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Police say bust will sharply reduce drugs on the street

The fentanyl-laced heroin arrived by car from New York City and Philadelphia.

The cocaine came in the mail from Puerto Rico, sometimes hidden in kidney bean cans and birthday presents.

The drugs then wound up on the streets of Buffalo and Lockport.

On Thursday, the State Police and other law enforcement agencies announced the drug-trafficking operation had been dismantled.

Twenty co-defendants – most of them from Buffalo and Western New York – were arraigned on sealed indictments in Erie County Court for taking part in the drug-smuggling ring. Five others were being sought.

The arrests come at a time when Western New York has seen opioid deaths reach record highs.

“This was a major roundup today,” said Buffalo Police Commissioner Daniel Derenda. “You’re going to see a lot less drugs in the city for a short time until they do find alternative sources, but right now I believe it will have an immediate impact on reducing the 10 deaths a week in Erie County related to opiates. I believe this will have a major, major impact.”

Investigators from the Drug Enforcement Agency, Buffalo Police Department, State Police, the state Attorney General’s Organized Crime Task Force and other law enforcement agencies used numerous hours of surveillance, phone intercepts and undercover buys to develop their case in what was dubbed Operation Rolling Thunder.

Reading from a high stack of papers Thursday in Erie County Court, Assistant Deputy Attorney General Patricia I. Carrington presented the charges as the defendants leaned toward courtroom interpreters to listen to the proceedings. All the defendants were indicted on felony charges, with most charged with criminal sale or possession of a controlled substance. No weapons charges were included in the indictments.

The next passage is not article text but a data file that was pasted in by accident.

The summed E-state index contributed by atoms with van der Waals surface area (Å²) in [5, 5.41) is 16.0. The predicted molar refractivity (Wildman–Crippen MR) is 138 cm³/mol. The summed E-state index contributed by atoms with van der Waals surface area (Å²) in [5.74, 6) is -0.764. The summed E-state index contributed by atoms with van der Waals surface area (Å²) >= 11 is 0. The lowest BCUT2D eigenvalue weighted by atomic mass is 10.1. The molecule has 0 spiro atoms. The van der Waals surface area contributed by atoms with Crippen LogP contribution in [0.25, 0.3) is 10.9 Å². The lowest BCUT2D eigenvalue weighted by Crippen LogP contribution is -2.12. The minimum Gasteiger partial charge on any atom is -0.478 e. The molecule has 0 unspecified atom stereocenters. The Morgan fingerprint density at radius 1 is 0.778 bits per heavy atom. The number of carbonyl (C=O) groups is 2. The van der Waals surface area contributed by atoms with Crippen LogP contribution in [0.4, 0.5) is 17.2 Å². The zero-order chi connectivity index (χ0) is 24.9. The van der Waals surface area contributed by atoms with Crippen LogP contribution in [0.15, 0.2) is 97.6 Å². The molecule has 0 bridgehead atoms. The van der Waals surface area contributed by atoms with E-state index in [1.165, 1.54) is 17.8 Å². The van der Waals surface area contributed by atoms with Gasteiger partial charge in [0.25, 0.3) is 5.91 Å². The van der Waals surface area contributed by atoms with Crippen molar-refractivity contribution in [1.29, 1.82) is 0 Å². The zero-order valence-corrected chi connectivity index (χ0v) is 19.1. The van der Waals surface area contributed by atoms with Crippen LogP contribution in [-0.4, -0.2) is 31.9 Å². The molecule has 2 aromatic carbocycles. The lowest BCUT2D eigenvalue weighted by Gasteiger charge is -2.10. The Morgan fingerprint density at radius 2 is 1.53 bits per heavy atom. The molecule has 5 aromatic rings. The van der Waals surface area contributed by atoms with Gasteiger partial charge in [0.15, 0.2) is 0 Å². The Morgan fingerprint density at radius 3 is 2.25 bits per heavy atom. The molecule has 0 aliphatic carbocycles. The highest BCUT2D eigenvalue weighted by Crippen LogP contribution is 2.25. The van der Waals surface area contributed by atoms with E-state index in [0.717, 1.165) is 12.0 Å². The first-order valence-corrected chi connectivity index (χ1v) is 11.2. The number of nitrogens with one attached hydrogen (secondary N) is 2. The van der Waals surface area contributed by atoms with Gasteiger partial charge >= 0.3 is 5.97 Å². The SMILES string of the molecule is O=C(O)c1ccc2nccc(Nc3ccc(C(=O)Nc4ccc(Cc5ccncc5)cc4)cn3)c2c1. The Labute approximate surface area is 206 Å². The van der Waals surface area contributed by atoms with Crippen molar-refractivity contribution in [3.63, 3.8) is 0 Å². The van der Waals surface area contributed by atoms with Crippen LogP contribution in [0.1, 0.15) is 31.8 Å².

Search warrants were executed in three locations in Buffalo on Thursday.

When there are so many arrested, as one defense lawyer put it, they “range from whales to minnows,” as he made the case for bail for his client, who was charged for a single instance of drug transport and possession. A number of those appearing before Judge Kenneth F. Case had no prior criminal records. However, Case remanded all without bail until they can meet with their attorneys and have their cases assigned to a judge.

State Police Superintendent Joseph D’Amico noted how fentanyl is much stronger and cheaper than heroin, and is often used by dealers to make more money on the drugs they sell despite the dangerous consequences for users.

“Although we’re not connecting any overdose deaths to these drugs or this crew at this time, imagine if these drugs had made it out to our streets and what the potential deadly impact could have had on our community,” D’Amico said.

“Fentanyl is very potent, very deadly. People don’t know they have it in the heroin they’re using, and it’s responsible for overdose deaths all across the country.”

Mayor Byron W. Brown applauded the joint efforts of law enforcement in taking a significant amount of drugs off the street as well as potentially key dealers and others in the distribution chain.

“The arrests represent excellent and collaborative police work on the part of state, local and federal law enforcement agencies,” the mayor said.

Those charged are: Zoraida Acevedo Santiago; Jonathan Aleman Gonzalez; Bonifacio Barreto; Joemar Cruz; Jorge Da Vila; Joan Diaz; Josue Diaz Rodriguez and Justo Kelvin Estevez Rodriguez.

Also arraigned were Jonathan Lopez; Raul Lopez Sanchez; Jose Maldonado; Hiram Morales; Jose Nunez Perez; William Ortega; and David Ortiz.

And, Carolo Pizarro Rodriguez; Jonathan Ramos Ramos; Shalynette Rosario; Hector L. Santiago; Jesus Javier Santiago; Alexis Serrano Alicea; Omar Vellon Aponte, Charles Vogel and Brian D. Zimmerman.

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